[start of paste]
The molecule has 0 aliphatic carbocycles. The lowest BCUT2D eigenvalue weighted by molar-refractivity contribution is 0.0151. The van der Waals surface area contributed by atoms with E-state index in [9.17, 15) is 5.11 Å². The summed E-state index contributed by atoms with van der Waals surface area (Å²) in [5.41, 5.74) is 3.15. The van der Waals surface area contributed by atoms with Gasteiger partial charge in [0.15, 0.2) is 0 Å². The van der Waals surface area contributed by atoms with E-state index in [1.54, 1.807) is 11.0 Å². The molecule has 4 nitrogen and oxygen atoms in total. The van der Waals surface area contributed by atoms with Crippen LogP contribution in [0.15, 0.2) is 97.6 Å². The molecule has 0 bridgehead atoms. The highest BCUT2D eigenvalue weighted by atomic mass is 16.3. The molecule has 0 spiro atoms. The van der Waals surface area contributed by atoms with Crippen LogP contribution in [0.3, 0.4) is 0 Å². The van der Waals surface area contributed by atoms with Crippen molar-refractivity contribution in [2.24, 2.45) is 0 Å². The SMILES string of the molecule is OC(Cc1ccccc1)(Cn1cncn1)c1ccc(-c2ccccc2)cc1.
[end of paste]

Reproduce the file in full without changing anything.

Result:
The molecule has 0 aliphatic carbocycles. The lowest BCUT2D eigenvalue weighted by molar-refractivity contribution is 0.0151. The van der Waals surface area contributed by atoms with E-state index in [9.17, 15) is 5.11 Å². The summed E-state index contributed by atoms with van der Waals surface area (Å²) in [5.41, 5.74) is 3.15. The van der Waals surface area contributed by atoms with Gasteiger partial charge in [0.15, 0.2) is 0 Å². The van der Waals surface area contributed by atoms with E-state index in [1.54, 1.807) is 11.0 Å². The molecule has 4 nitrogen and oxygen atoms in total. The van der Waals surface area contributed by atoms with Crippen LogP contribution in [0.15, 0.2) is 97.6 Å². The molecule has 0 bridgehead atoms. The highest BCUT2D eigenvalue weighted by atomic mass is 16.3. The molecule has 0 spiro atoms. The van der Waals surface area contributed by atoms with Crippen LogP contribution in [0.3, 0.4) is 0 Å². The van der Waals surface area contributed by atoms with Crippen molar-refractivity contribution in [2.24, 2.45) is 0 Å². The SMILES string of the molecule is OC(Cc1ccccc1)(Cn1cncn1)c1ccc(-c2ccccc2)cc1.